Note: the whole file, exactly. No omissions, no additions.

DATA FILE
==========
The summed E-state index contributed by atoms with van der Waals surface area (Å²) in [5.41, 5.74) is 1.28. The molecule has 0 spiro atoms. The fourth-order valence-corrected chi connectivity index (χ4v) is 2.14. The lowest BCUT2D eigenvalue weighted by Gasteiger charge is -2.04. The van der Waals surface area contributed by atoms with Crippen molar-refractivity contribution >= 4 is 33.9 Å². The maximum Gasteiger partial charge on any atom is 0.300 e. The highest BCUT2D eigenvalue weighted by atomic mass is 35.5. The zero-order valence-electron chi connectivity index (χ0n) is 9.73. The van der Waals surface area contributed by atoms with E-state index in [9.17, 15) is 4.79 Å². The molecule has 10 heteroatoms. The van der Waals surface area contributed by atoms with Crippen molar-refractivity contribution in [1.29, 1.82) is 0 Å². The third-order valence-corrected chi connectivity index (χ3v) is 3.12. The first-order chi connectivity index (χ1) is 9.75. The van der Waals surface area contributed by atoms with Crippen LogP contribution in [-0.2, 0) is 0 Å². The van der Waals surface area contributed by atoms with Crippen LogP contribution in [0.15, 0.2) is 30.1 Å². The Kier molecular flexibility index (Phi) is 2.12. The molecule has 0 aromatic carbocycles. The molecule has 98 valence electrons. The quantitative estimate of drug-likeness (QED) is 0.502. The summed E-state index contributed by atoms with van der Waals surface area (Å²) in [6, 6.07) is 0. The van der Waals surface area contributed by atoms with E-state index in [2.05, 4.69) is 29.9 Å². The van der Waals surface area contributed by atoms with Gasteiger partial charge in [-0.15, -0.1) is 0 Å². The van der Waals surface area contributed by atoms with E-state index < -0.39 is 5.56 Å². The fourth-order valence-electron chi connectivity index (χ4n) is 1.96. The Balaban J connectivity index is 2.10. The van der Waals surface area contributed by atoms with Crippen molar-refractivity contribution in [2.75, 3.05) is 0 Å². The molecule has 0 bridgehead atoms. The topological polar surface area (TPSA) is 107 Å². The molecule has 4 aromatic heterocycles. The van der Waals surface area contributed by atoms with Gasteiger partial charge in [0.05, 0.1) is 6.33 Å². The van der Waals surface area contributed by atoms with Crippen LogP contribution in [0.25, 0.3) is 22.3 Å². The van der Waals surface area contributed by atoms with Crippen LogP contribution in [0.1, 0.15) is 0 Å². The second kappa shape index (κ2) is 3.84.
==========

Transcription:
The summed E-state index contributed by atoms with van der Waals surface area (Å²) in [5.41, 5.74) is 1.28. The molecule has 0 spiro atoms. The fourth-order valence-corrected chi connectivity index (χ4v) is 2.14. The lowest BCUT2D eigenvalue weighted by Gasteiger charge is -2.04. The van der Waals surface area contributed by atoms with Crippen molar-refractivity contribution >= 4 is 33.9 Å². The maximum Gasteiger partial charge on any atom is 0.300 e. The highest BCUT2D eigenvalue weighted by atomic mass is 35.5. The zero-order valence-electron chi connectivity index (χ0n) is 9.73. The van der Waals surface area contributed by atoms with E-state index in [9.17, 15) is 4.79 Å². The molecule has 10 heteroatoms. The van der Waals surface area contributed by atoms with Crippen molar-refractivity contribution in [1.29, 1.82) is 0 Å². The third-order valence-corrected chi connectivity index (χ3v) is 3.12. The first-order chi connectivity index (χ1) is 9.75. The van der Waals surface area contributed by atoms with Crippen LogP contribution in [-0.2, 0) is 0 Å². The van der Waals surface area contributed by atoms with Crippen LogP contribution in [0.15, 0.2) is 30.1 Å². The Kier molecular flexibility index (Phi) is 2.12. The molecule has 0 aromatic carbocycles. The molecule has 98 valence electrons. The quantitative estimate of drug-likeness (QED) is 0.502. The summed E-state index contributed by atoms with van der Waals surface area (Å²) in [6, 6.07) is 0. The van der Waals surface area contributed by atoms with E-state index in [2.05, 4.69) is 29.9 Å². The van der Waals surface area contributed by atoms with Gasteiger partial charge in [-0.15, -0.1) is 0 Å². The van der Waals surface area contributed by atoms with E-state index < -0.39 is 5.56 Å². The fourth-order valence-electron chi connectivity index (χ4n) is 1.96. The Balaban J connectivity index is 2.10. The van der Waals surface area contributed by atoms with Crippen molar-refractivity contribution in [2.75, 3.05) is 0 Å². The molecule has 0 bridgehead atoms. The topological polar surface area (TPSA) is 107 Å². The molecule has 4 aromatic heterocycles. The van der Waals surface area contributed by atoms with Gasteiger partial charge in [0.05, 0.1) is 6.33 Å². The van der Waals surface area contributed by atoms with Crippen LogP contribution in [0.25, 0.3) is 22.3 Å². The van der Waals surface area contributed by atoms with Crippen LogP contribution in [0.1, 0.15) is 0 Å². The second kappa shape index (κ2) is 3.84.